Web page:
A certified copy of a public record is one that is “signed and certified as a true copy by the officer who has lawful custody of the original.” II Charles W. Gamble and Robert J. Goodwin, McElroy's Alabama Evidence § 218.01(2) (6th ed.2009). We conclude that the document in question is a “certified copy” of the 1995 German child-support order issued by the Local Court of Nürnberg, because it was signed and acknowledged to be “identical [to] the original document” by one who was evidently the custodian of records for that court.
The registration of the German child-support order complied with § 30–3A–602.
Service of the Notice of Registration: Section 30–3A–605 provides:
“(a) When a support order or income-withholding order issued in another state is registered, the registering court shall notify the nonregistering party as provided under the Alabama Rules of Civil Procedure. The notice must be accompanied by a copy of the registered order and the documents and relevant information accompanying the order.
“(b) The notice must inform the nonregistering party:
“(1) that a registered order is enforceable as of the date of registration in the same manner as an order issued by a court of this state;
“(2) that a hearing to contest the validity or enforcement of the registered order must be requested within 30 days after the date of service obtained under the Alabama Rules of Civil Procedure;
“(3) that failure to contest the validity or enforcement of the registered order in a timely manner will result in confirmation of the order and enforcement of the order and the alleged arrearages and precludes further contest of that order with respect to any matter that could have been asserted; and
“(4) of the amount of any alleged arrearages.
“(c) Upon registration of an income-withholding order for enforcement, the registering tribunal shall notify the obligor's employer pursuant to the income-withholding law of this state.”
The family court recorded a notation in case number CS–08–912.01 that L.V. was served on January 12, 2009. The record does not indicate whether L.V. was served only with the contempt petition filed by DHR or whether he was also served with notice of the registered German child-support order and “the documents and relevant information accompanying th[at] order.” § 30–3A–605(a). However, even if L.V. was not served with notice of the registered German child-support order and the documents associated with the registration of that order at the time he was served with the contempt petition, he waived the defense of lack of notice of the registered German child-support order by submitting to the jurisdiction of the Jefferson Family Court on May 8, 2009, when he appeared at a hearing on the contempt petition and “acknowledge[d that he was in] contempt [of the German child-support order]” without challenging the family court's exercise of personal jurisdiction over him. Cf. Hall v. Hall, [Ms. 2110943, January 11, 2013] ––– So.3d –––– (Ala.Civ.App.2013) (holding that, in 2010, when husband filed a petition to modify a default judgment of divorce that had been entered against him in 2004 without challenging the court's exercise of personal jurisdiction over him in 2004, the husband waived the defense of lack of personal jurisdiction); and D.B. v. M.A., 975 So.2d 927, 937–38 (Ala.Civ.App.2006) (holding, in consolidated proceedings involving adoption and registration of a Nebraska child-custody judgment, that Alabama adoptive couple had waived the right to service of notice of registration of the Nebraska judgment by failing to object to the lack of notice until the filing of their postjudgment motion in the adoption proceeding). “ ‘[I]f a defendant intends to rely on want of jurisdiction over his person, he must appear, if at all, for the sole purpose of objecting to the jurisdiction of the court. An appearance for any other purpose is usually considered general.’ ” R.M. v. Elmore Cnty. Dep't of Human Res., 75 So.3d 1195, 1200 (Ala.Civ.App.2011) (quoting Persons v. Summers, 274 Ala. 673, 681, 151 So.2d 210, 215 (1963)). Consequently, L.V. waived any claim as to the insufficiency of service of process.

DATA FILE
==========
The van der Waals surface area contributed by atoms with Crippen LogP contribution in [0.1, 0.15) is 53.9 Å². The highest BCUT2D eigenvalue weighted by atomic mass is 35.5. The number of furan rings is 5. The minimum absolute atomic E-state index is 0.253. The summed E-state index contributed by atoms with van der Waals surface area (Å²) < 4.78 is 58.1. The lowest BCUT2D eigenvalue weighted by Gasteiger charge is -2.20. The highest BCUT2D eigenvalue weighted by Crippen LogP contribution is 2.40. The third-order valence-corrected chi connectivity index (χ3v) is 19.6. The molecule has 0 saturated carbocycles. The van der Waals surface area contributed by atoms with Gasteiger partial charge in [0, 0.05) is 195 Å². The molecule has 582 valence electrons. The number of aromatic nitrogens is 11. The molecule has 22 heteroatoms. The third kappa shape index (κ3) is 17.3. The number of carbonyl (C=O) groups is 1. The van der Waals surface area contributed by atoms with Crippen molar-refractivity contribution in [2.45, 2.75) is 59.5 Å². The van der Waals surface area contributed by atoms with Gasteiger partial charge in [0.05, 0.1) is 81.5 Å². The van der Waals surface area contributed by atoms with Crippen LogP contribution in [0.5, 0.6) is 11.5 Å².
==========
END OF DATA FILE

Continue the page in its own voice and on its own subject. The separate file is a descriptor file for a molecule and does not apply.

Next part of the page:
The Jefferson Family Court had subject-matter jurisdiction of this UIFSA enforcement action and properly exercised personal jurisdiction over L.V. Its judgment is affirmed.
THOMPSON, P.J., and THOMAS, MOORE, and DONALDSON, JJ., concur.